Sunday, May 26, 2013

Make Way For Ducklings and Fawns

Adabelle Road was a little like Beacon Street this morning, only without Fenway Park and Boston Common. It was a pair of Canada geese, not Mallard ducks, trying to cross the road with their offspring and, of course, there was no Michael the policeman stopping traffic. Still, the scene felt familiar as I was forced to a complete stop as an inter-gender discussion of which way to go took place on the white line running down the middle of the pavement.

After much flapping of the wings and shimmying of the hindquarters and moving onto opposite sides of the tight rope, the youngster whose safety was the original focus of all the discussion before it disintegrated into what was clearly a domestic power struggle fluffed up his own downy wings in a rapid flutter and startled his parents into making a decision and waddling out of harm’s way.

One afternoon a couple of weeks ago I drove through the dirt crossroads, less than a mile from home, and saw a young deer standing in the middle of the road about a hundred yards away, tire tracks banding her delicate feet planted in the sandy earth. Something small, probably a squirrel based upon size and speed, ran into the road and stopped directly in front of the deer. It seemed odd that a squirrel, or any other animal, unless it was rabid, would have done such a thing. And deer are skittish. They do not pause in the middle of the road to investigate other animals. They are not curious about those with whom they share the neighborhood. It was odd.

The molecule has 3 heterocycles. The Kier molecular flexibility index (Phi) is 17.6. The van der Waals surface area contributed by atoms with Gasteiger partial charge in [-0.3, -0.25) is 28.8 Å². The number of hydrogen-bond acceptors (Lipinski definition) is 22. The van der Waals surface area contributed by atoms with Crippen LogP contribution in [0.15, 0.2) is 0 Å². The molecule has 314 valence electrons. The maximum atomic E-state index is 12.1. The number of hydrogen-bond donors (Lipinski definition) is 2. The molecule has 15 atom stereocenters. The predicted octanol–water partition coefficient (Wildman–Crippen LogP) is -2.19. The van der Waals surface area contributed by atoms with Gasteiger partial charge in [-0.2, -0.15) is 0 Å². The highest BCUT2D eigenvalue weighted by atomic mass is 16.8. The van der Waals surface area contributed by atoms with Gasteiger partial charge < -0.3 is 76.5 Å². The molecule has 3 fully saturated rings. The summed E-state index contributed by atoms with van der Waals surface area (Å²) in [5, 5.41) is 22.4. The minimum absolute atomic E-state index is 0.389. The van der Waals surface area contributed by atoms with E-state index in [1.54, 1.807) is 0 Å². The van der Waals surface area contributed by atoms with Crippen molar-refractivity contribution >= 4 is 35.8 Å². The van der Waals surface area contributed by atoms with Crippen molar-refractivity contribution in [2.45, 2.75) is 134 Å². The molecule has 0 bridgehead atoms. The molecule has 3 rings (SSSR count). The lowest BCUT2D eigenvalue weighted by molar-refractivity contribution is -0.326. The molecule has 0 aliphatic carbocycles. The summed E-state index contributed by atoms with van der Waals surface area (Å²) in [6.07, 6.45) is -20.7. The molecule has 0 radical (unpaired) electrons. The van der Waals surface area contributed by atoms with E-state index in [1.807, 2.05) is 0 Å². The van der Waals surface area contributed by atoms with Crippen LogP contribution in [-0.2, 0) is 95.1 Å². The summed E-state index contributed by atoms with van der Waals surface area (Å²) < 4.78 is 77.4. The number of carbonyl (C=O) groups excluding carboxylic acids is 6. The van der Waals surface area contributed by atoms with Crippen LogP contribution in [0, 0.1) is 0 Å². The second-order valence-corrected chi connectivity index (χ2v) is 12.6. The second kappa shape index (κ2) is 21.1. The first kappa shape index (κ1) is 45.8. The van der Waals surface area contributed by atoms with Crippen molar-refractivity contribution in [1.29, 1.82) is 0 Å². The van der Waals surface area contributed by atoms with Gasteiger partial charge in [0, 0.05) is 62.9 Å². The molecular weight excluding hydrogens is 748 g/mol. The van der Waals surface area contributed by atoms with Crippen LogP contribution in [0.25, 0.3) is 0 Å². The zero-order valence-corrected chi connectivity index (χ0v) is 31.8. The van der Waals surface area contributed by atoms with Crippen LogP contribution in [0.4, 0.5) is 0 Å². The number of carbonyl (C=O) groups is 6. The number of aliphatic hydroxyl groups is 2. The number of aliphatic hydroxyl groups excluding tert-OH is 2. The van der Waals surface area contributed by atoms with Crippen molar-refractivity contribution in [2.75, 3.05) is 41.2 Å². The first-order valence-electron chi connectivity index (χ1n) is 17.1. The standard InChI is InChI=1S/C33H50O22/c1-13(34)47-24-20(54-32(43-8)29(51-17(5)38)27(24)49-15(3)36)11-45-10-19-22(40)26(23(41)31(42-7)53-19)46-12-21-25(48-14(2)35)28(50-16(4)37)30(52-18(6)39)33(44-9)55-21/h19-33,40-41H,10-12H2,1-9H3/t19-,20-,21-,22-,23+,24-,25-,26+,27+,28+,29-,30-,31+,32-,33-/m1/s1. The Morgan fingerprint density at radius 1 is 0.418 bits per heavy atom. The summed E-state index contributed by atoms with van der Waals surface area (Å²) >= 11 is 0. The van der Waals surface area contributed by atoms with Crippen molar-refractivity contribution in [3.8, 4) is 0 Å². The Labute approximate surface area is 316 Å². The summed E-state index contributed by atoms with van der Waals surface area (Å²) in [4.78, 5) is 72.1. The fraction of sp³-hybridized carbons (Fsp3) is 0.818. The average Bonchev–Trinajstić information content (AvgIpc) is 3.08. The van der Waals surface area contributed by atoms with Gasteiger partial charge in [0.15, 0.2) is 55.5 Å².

I drove on toward the deer expecting her to dart quickly into the forest. She didn’t move. I got closer, within 50 yards. Still she didn’t move. I was no more than 25 yards away when she finally trotted unusually slowly into the woods.

What I’d thought was a squirrel didn’t move. I decided it must be a box turtle and that the movement I’d associated with it had just been a flash of sunlight through the canopy of pine trees. But when I got about half a car length away, I realized that the mound was a tiny tiny tiny fawn curled in on itself like a crescent moon. It was clearly newly born.